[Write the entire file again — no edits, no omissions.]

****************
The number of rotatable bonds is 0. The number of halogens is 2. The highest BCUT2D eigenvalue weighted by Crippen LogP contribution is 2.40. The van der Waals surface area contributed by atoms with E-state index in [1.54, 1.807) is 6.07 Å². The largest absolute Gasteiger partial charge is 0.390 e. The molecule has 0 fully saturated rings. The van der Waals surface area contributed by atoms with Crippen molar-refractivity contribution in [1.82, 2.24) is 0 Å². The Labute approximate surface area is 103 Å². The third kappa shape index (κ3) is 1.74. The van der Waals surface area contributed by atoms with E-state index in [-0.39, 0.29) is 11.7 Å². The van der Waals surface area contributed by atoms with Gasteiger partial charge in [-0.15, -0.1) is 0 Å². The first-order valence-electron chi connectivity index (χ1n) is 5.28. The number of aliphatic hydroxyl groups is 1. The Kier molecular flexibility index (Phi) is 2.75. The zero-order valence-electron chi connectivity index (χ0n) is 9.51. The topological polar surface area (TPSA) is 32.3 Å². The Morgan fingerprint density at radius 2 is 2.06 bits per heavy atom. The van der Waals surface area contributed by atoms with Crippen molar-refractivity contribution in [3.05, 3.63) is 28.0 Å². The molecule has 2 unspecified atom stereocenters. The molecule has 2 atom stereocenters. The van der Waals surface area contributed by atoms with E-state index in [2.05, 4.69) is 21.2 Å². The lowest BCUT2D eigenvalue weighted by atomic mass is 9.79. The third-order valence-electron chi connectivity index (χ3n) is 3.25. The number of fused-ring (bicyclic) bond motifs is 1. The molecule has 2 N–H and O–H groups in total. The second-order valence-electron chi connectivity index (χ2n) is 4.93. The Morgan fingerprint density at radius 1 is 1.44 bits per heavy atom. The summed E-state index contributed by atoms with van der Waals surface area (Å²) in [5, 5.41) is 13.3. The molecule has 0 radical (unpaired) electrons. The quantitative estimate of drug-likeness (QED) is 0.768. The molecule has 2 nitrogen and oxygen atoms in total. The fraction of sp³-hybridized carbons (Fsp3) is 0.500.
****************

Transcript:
The number of rotatable bonds is 0. The number of halogens is 2. The highest BCUT2D eigenvalue weighted by Crippen LogP contribution is 2.40. The van der Waals surface area contributed by atoms with E-state index in [1.54, 1.807) is 6.07 Å². The largest absolute Gasteiger partial charge is 0.390 e. The molecule has 0 fully saturated rings. The van der Waals surface area contributed by atoms with Crippen molar-refractivity contribution in [1.82, 2.24) is 0 Å². The Labute approximate surface area is 103 Å². The third kappa shape index (κ3) is 1.74. The van der Waals surface area contributed by atoms with E-state index in [-0.39, 0.29) is 11.7 Å². The van der Waals surface area contributed by atoms with Gasteiger partial charge in [-0.15, -0.1) is 0 Å². The first-order valence-electron chi connectivity index (χ1n) is 5.28. The number of aliphatic hydroxyl groups is 1. The Kier molecular flexibility index (Phi) is 2.75. The zero-order valence-electron chi connectivity index (χ0n) is 9.51. The topological polar surface area (TPSA) is 32.3 Å². The Morgan fingerprint density at radius 2 is 2.06 bits per heavy atom. The van der Waals surface area contributed by atoms with Crippen molar-refractivity contribution in [3.05, 3.63) is 28.0 Å². The molecule has 2 unspecified atom stereocenters. The molecule has 2 atom stereocenters. The van der Waals surface area contributed by atoms with E-state index in [2.05, 4.69) is 21.2 Å². The lowest BCUT2D eigenvalue weighted by atomic mass is 9.79. The third-order valence-electron chi connectivity index (χ3n) is 3.25. The number of fused-ring (bicyclic) bond motifs is 1. The molecule has 2 N–H and O–H groups in total. The second-order valence-electron chi connectivity index (χ2n) is 4.93. The Morgan fingerprint density at radius 1 is 1.44 bits per heavy atom. The summed E-state index contributed by atoms with van der Waals surface area (Å²) in [5, 5.41) is 13.3. The molecule has 0 radical (unpaired) electrons. The quantitative estimate of drug-likeness (QED) is 0.768. The molecule has 2 nitrogen and oxygen atoms in total. The fraction of sp³-hybridized carbons (Fsp3) is 0.500.